Blueline: For Gregath use, see ARC.  Below is a definition from “The What Shall I Write Handbook”, Corrine Russell, 1992, that is a good addition to our ARC entry:

“Bluelines are page proofs. They represent your last chance to review copy looking for errors.  Depending on the printing process your printer uses, bluelines may be expensive to produce, and many printers will not provide them unless you request them.  If printers do provide them, they may be expensive, so ask first.  Bluelines may be a good idea if you have a lot of photographs, for bluelines present your only opportunity to see photographs in place.  Check them carefully.  Make sure they are in the correct position, and that they are not upside down or turned backward.  Because bluelines are so expensive to produce, now is the time to start editing and proofreading. Unless they are printer’s errors, changes made at this point cost you dearly.”

ARC (Advanced Reading Copy): A sample publication produced with author/customer submitted material.  Many times this is in an alternate binding (or unbound with small publications) than the main publishing.  The reproduction process is usually not the same as the main printing (100+) and therefore differences in quality, text block placement, etc. may occur between the ARC and the published book.  For POD, however, this gives the customer the chance to see the quality of photograph the supplied material will produce.  Since Gregath works mainly from submitted camera ready copy, an ARC is generally not necessary.  Our quality guarantee covers any printer error (such as upside down photos) that may occasionally occur.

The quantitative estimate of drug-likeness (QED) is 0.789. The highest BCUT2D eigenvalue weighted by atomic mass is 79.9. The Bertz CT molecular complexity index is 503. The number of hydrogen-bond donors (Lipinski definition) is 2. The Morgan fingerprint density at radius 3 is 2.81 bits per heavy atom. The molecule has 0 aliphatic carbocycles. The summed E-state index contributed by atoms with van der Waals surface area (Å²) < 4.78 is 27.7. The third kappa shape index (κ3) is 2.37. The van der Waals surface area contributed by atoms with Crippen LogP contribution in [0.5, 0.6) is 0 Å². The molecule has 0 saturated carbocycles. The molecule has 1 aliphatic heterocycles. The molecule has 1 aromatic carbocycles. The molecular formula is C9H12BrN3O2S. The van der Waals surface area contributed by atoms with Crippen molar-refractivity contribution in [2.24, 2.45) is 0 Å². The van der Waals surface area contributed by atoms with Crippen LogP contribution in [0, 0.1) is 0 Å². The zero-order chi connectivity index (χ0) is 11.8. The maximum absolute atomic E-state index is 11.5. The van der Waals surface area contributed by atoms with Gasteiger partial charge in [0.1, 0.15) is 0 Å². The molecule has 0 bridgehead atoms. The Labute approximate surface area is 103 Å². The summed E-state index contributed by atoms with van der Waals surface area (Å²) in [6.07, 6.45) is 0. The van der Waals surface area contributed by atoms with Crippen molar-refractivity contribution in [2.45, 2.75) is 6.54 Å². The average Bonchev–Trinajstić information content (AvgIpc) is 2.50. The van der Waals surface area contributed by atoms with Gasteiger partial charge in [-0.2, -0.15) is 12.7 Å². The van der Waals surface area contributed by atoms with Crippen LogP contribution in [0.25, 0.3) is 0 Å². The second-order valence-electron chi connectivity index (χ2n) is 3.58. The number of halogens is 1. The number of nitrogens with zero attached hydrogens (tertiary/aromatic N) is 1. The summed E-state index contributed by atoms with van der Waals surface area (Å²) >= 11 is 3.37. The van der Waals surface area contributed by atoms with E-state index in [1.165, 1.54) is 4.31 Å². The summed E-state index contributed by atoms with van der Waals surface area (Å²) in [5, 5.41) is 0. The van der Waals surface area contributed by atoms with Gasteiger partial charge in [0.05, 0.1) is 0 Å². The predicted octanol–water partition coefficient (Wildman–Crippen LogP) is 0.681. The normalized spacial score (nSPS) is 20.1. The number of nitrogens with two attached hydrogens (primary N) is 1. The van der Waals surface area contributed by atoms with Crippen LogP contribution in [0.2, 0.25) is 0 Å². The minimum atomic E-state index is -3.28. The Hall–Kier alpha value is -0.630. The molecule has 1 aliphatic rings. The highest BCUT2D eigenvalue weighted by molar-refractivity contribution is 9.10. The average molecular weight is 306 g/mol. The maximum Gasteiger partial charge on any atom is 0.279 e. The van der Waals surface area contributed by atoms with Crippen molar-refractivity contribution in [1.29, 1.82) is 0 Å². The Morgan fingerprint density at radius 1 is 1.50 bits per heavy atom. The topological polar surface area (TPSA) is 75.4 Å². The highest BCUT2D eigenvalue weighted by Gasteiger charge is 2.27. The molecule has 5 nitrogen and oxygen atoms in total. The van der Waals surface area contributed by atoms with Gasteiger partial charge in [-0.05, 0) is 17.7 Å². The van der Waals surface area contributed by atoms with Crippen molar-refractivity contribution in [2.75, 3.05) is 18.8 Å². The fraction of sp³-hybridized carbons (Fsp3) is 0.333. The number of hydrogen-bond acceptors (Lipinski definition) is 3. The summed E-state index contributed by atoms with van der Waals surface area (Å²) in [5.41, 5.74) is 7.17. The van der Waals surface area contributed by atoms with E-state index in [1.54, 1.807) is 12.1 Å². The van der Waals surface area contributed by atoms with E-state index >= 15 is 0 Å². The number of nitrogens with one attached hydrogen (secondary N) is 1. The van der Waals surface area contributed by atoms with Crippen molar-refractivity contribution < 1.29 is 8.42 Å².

For other writing, printing, publishing, marketing lingo, check our glossaries at and